What is Conscious Parenting?
Have you ever wished your child would have come with an instruction manual?… Almost all parents feel this way at some point.
Nothing can really prepare us for parenthood. No class, no advice, and no user manual can give us the tools we require for raising happy and healthy kids. The truth is, to be good parents requires us to be conscious parents.
Mindfulness – It’s Not Just for Meditation
Your 8-year-old runs in from the backyard, excited to tell you about the frog he just found in a puddle. Before you even recognize his joy and desire to share that joy with you, you yell because of the mud he just tracked into the house. What impact does this reaction have on your child’s joyful play? If you had a big, frustrated reaction, was this reaction really warranted? Were you reacting just to the mud on the floor (which can be cleaned), or do you feel a need to control everything in your environment at all times? And does this need stem from your own childhood wounds?
Often, as parents we react to our children subconsciously. We have a knee-jerk reaction to something our child says or does. This reaction may stem from an event that occurred in our own childhood or an expectation of how a child “should” behave. Without realizing it, we are having a profound reaction to our expectations and our own history instead of to the present situation or our child’s current behavior.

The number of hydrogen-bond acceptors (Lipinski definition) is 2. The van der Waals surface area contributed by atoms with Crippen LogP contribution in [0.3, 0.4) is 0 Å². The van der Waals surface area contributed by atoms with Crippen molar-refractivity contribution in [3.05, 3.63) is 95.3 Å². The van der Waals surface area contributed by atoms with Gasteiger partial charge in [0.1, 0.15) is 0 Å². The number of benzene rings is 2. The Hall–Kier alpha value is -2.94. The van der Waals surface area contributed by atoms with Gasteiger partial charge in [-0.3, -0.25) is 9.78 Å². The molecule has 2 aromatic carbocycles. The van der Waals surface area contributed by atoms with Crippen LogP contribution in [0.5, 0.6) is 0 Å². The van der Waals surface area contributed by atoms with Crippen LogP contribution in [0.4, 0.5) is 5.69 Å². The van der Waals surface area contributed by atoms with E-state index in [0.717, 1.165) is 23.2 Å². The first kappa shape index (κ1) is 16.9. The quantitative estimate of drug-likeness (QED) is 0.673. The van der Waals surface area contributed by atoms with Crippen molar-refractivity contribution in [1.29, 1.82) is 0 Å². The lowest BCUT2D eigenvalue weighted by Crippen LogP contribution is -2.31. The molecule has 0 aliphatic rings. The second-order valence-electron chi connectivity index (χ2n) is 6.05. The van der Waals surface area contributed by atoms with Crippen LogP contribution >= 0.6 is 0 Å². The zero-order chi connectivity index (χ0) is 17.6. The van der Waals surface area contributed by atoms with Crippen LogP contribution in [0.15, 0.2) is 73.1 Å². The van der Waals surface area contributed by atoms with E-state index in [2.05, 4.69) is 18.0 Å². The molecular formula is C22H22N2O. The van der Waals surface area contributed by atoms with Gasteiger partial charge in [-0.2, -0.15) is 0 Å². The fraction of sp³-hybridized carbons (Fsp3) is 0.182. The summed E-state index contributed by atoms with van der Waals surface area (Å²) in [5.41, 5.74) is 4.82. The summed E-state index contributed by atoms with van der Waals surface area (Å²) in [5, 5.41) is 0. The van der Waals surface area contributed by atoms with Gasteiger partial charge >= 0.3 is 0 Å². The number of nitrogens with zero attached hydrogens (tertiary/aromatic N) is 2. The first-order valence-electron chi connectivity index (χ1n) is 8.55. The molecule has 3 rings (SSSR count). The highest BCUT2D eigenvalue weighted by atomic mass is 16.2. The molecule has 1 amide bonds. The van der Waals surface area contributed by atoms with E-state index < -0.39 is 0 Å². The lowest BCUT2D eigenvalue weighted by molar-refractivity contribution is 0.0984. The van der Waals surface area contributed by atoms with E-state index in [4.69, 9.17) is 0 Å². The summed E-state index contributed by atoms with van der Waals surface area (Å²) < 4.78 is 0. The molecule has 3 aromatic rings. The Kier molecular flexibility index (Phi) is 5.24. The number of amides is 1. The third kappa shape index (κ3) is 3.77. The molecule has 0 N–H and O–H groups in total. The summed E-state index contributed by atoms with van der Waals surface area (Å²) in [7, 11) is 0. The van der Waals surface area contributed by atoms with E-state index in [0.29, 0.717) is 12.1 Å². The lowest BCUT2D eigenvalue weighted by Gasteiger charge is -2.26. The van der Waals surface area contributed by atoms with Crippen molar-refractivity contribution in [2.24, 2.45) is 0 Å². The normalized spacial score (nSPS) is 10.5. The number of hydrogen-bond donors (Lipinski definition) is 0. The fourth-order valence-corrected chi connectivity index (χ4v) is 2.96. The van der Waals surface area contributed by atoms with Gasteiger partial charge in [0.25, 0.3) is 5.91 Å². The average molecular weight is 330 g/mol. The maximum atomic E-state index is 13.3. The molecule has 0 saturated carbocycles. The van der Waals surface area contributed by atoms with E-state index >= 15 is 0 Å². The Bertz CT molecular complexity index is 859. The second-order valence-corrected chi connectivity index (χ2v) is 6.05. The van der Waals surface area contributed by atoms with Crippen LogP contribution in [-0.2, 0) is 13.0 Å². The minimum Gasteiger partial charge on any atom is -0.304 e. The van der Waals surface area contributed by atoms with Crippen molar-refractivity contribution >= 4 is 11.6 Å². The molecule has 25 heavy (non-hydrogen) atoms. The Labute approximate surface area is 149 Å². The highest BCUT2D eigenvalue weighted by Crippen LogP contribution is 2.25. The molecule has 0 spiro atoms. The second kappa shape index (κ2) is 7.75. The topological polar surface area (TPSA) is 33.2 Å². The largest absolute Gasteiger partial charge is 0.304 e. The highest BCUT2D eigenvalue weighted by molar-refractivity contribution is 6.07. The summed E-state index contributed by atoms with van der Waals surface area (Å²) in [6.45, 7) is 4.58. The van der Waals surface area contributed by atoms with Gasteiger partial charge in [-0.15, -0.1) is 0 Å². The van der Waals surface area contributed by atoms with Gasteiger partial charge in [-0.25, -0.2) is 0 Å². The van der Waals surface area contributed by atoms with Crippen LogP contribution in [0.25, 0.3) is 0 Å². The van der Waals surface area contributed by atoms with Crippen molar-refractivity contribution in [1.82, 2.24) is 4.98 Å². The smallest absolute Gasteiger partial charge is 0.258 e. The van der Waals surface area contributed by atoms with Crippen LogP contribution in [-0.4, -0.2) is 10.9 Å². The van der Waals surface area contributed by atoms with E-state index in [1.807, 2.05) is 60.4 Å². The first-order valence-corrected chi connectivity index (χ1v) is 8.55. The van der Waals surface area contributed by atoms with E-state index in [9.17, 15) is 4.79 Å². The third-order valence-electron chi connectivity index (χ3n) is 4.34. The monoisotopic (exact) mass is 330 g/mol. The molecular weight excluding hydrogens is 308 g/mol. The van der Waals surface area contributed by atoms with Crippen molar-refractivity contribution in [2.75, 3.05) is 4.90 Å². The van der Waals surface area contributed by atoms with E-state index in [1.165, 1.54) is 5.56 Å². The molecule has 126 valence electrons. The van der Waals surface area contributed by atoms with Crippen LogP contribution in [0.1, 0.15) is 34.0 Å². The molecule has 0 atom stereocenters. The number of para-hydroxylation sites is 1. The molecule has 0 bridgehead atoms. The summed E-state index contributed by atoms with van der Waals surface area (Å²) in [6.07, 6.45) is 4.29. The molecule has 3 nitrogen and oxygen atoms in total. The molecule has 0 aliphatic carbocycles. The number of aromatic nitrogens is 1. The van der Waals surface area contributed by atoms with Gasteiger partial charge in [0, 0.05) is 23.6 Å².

Conscious parenting requires mindfulness, and mindfulness requires a parent to be fully present in the moment. Bringing our full awareness into the ‘now’ can help us recognize the meaning and truth in each moment and make better, healthier decisions.
Mindful parents are less likely to have automatic, unexamined reactions to children’s behavior. Staying present also means parents are less likely to “pop back” into their own childhood traumas and wounds.
Getting Started with Conscious Parenting
Conscious parenting is easier than it sounds. To start, we’ve got to slow down so we recognize when we are reacting to a present moment authentically and when we are reacting to our own past moments, expectations, or beliefs of how things “should” be. One simple step to starting to slow down parental reactions is to try and take a three-second pause before reacting to anything our children do. This small space allows us to check ourselves. Ask yourself: Does the reaction I was about to have match the actual situation? If not, how am I feeling? What was I reacting to?
And finally, forgive yourself for any past parenting errors. We all do the best we can do. As Maya Angelou once said, “When you know better, you do better.”
Speaking with a therapist is a helpful way to increase our conscious awareness in parenting. Therapy will help you discover old wounds and programming (thoughts, expectations, messages you heard) about parenting. If you’d like to explore therapy as an option please contact Empowerment Center to set up an appointment to get started.